#3. Establish credit limits as part of your credit control process to manage your risk exposure.

Ask yourself what the maximum outstanding amount is for each of your customers, and consider if they consistently pay on time, if your business is cyclical, and if your sales are consistent throughout the year. If you need assistance, keep in mind that some suppliers, such as trade credit insurers, can assist you in vetting clients.

#4. Maintain regular credit control reviews to keep track of pending and past-due invoices.

Determine which consumers require follow-up. Investigate why an invoice hasn’t been paid: has the customer overlooked it? Have you misplaced it? Is there an invoice dispute that needs to be resolved?

Part of your credit control process should include determining when to refer these issues to your credit management team so that they can speak with the customer and consider various ways to recover payments, such as offering different payment methods, offering early-payment incentives, or changing the credit terms. You have numerous alternatives.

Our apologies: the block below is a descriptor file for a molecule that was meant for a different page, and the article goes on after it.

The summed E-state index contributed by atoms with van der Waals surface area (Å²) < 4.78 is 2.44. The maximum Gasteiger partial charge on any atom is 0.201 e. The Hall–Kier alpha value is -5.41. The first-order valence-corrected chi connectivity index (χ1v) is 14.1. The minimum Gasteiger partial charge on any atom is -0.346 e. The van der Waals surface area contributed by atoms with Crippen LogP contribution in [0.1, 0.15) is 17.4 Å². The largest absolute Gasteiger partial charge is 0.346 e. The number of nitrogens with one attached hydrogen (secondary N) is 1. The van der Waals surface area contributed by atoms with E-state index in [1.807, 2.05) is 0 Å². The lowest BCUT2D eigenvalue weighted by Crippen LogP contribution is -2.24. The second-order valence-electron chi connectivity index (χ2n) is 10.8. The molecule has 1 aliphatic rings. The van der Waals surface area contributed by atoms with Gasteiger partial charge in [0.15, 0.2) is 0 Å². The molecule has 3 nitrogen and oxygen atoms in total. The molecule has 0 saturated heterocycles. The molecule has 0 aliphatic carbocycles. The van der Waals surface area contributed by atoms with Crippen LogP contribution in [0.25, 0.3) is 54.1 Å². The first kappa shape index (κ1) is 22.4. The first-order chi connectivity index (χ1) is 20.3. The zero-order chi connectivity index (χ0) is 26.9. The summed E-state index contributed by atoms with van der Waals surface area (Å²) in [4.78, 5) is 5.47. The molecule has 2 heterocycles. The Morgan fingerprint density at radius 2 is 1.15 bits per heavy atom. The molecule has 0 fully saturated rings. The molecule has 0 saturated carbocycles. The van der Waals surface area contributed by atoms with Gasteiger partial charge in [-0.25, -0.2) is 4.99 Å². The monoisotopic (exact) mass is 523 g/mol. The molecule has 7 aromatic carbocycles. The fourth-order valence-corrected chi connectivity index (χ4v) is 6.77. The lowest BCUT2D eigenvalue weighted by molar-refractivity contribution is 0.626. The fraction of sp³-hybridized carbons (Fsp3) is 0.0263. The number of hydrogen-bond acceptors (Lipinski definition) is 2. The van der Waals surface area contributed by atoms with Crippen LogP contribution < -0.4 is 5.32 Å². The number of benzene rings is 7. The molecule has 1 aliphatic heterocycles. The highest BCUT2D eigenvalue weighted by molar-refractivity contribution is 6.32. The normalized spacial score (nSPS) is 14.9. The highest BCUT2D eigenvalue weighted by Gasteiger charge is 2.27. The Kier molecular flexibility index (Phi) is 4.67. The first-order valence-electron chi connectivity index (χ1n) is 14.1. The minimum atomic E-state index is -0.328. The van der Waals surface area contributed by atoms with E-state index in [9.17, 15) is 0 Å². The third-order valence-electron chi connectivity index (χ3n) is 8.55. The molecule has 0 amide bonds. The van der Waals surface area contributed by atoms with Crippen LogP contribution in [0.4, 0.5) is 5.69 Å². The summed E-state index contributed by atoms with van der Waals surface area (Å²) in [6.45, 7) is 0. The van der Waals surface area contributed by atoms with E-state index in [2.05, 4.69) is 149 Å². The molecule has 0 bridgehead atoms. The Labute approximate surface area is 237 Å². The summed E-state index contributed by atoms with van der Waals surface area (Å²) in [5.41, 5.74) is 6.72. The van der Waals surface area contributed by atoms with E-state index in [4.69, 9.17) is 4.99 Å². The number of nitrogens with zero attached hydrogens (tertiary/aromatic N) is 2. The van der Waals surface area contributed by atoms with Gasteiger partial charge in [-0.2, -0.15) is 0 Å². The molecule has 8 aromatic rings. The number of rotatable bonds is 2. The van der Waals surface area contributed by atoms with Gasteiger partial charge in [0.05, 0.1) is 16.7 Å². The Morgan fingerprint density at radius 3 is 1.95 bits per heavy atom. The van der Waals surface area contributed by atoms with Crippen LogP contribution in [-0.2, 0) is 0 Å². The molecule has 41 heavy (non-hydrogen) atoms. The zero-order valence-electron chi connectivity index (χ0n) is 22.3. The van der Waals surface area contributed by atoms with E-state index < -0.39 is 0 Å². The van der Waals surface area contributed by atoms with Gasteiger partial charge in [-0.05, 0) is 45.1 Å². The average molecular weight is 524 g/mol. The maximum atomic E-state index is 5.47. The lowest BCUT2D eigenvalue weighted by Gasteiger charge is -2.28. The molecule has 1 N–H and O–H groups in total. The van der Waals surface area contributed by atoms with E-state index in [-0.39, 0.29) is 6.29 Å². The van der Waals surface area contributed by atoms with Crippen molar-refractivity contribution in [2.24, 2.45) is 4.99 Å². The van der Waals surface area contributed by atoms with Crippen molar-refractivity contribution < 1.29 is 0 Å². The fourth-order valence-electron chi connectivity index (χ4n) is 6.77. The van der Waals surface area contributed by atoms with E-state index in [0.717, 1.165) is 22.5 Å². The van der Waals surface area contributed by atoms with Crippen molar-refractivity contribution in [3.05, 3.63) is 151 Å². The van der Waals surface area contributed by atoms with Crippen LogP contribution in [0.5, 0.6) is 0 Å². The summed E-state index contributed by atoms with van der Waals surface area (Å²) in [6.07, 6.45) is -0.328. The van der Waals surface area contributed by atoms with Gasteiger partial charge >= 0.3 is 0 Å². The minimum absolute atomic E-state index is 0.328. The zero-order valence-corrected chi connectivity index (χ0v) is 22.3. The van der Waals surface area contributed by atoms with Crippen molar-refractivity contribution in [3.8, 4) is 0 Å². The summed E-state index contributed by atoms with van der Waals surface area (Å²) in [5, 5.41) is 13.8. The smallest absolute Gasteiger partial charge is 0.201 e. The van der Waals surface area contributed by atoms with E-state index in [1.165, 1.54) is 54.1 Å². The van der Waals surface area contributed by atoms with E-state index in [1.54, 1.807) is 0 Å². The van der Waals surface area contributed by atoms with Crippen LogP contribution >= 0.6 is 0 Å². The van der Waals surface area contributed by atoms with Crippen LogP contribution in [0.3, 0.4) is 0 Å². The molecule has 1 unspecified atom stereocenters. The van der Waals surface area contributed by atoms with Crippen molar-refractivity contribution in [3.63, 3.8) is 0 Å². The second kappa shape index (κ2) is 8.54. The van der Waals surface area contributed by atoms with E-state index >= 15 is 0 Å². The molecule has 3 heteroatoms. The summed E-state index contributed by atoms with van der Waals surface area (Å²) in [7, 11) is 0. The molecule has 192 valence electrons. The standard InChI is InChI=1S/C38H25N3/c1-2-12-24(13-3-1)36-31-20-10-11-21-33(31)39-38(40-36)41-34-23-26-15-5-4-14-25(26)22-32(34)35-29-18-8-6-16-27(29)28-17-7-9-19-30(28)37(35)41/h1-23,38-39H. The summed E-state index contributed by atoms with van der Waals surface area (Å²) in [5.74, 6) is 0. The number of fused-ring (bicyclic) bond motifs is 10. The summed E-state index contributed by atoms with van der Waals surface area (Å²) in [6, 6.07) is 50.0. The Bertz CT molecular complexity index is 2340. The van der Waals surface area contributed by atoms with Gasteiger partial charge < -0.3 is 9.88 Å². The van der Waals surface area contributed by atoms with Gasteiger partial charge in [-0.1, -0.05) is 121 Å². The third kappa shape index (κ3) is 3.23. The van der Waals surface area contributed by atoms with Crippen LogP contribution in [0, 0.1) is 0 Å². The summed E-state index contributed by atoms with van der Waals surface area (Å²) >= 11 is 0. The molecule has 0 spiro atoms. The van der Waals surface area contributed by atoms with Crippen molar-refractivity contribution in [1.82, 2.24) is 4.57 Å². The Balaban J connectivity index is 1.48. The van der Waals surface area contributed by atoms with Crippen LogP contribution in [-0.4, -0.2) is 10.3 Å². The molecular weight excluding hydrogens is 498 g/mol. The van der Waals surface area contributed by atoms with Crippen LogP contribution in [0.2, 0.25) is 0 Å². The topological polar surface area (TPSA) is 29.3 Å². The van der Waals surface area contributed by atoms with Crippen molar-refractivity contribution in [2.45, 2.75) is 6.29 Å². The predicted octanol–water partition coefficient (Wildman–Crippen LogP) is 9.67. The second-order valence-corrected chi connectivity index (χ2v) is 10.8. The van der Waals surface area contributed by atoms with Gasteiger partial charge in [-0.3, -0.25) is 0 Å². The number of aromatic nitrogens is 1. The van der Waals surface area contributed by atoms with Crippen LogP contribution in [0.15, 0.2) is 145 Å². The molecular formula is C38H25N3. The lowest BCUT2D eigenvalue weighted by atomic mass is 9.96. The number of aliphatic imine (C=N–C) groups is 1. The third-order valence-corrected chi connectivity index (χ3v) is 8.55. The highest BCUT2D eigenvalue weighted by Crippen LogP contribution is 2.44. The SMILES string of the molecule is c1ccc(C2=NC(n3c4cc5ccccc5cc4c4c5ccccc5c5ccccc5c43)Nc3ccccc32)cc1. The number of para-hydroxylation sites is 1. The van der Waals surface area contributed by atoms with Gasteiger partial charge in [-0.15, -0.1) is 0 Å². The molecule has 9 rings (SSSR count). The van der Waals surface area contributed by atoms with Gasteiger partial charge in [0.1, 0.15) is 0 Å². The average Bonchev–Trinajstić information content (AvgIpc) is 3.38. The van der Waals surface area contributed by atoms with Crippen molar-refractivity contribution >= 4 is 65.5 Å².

When and How to Send a Credit Control Letter

Customers do not always follow their responsibilities, despite your best attempts at credit control, and it is up to you and your team to find a solution. Credit control letters can assist you in collecting late payments, especially if you follow the following guidelines:

  1. One week after the due date has gone, send a first credit control letter as a polite reminder, demanding payment within the week.
  2. If the debt is still outstanding one week after the first letter, use harsher language, seek payment by a certain date, and enclose the invoice.